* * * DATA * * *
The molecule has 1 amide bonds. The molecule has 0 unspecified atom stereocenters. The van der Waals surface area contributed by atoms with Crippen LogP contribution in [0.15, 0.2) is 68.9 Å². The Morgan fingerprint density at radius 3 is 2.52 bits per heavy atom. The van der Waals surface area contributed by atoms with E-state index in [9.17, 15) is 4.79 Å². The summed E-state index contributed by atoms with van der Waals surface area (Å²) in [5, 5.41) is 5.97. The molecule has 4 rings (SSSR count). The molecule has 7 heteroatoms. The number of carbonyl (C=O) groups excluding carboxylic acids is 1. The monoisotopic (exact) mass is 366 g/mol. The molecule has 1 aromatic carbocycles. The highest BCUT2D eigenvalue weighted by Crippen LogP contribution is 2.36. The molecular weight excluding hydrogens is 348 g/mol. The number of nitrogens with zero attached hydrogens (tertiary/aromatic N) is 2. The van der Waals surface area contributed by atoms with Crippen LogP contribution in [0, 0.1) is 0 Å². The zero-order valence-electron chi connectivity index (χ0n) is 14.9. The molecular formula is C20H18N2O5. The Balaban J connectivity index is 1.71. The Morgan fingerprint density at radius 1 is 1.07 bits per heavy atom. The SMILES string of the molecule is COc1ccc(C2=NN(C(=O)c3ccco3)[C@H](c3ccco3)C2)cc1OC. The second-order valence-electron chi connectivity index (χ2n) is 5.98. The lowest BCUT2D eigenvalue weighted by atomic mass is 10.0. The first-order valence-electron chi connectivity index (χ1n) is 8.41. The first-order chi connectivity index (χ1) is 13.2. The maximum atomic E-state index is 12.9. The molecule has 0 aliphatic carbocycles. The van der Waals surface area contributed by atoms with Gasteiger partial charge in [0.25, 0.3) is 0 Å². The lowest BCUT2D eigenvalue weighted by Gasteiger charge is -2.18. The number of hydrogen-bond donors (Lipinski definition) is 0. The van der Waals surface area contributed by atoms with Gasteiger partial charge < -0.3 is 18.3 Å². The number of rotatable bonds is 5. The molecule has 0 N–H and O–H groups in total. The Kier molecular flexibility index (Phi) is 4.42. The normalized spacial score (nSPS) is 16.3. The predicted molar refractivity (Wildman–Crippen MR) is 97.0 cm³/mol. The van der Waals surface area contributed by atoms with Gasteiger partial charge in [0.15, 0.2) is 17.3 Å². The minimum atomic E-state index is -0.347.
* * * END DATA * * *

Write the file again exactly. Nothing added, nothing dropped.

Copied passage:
The molecule has 1 amide bonds. The molecule has 0 unspecified atom stereocenters. The van der Waals surface area contributed by atoms with Crippen LogP contribution in [0.15, 0.2) is 68.9 Å². The Morgan fingerprint density at radius 3 is 2.52 bits per heavy atom. The van der Waals surface area contributed by atoms with E-state index in [9.17, 15) is 4.79 Å². The summed E-state index contributed by atoms with van der Waals surface area (Å²) in [5, 5.41) is 5.97. The molecule has 4 rings (SSSR count). The molecule has 7 heteroatoms. The number of carbonyl (C=O) groups excluding carboxylic acids is 1. The monoisotopic (exact) mass is 366 g/mol. The molecule has 1 aromatic carbocycles. The highest BCUT2D eigenvalue weighted by Crippen LogP contribution is 2.36. The molecular weight excluding hydrogens is 348 g/mol. The number of nitrogens with zero attached hydrogens (tertiary/aromatic N) is 2. The van der Waals surface area contributed by atoms with Crippen LogP contribution in [0, 0.1) is 0 Å². The zero-order valence-electron chi connectivity index (χ0n) is 14.9. The molecular formula is C20H18N2O5. The Balaban J connectivity index is 1.71. The Morgan fingerprint density at radius 1 is 1.07 bits per heavy atom. The SMILES string of the molecule is COc1ccc(C2=NN(C(=O)c3ccco3)[C@H](c3ccco3)C2)cc1OC. The second-order valence-electron chi connectivity index (χ2n) is 5.98. The lowest BCUT2D eigenvalue weighted by atomic mass is 10.0. The first-order valence-electron chi connectivity index (χ1n) is 8.41. The first-order chi connectivity index (χ1) is 13.2. The maximum atomic E-state index is 12.9. The molecule has 0 aliphatic carbocycles. The van der Waals surface area contributed by atoms with Gasteiger partial charge in [0.25, 0.3) is 0 Å². The lowest BCUT2D eigenvalue weighted by Gasteiger charge is -2.18. The number of hydrogen-bond donors (Lipinski definition) is 0. The van der Waals surface area contributed by atoms with Gasteiger partial charge < -0.3 is 18.3 Å². The number of rotatable bonds is 5. The molecule has 0 N–H and O–H groups in total. The Kier molecular flexibility index (Phi) is 4.42. The normalized spacial score (nSPS) is 16.3. The predicted molar refractivity (Wildman–Crippen MR) is 97.0 cm³/mol. The van der Waals surface area contributed by atoms with Gasteiger partial charge in [0.15, 0.2) is 17.3 Å². The minimum atomic E-state index is -0.347.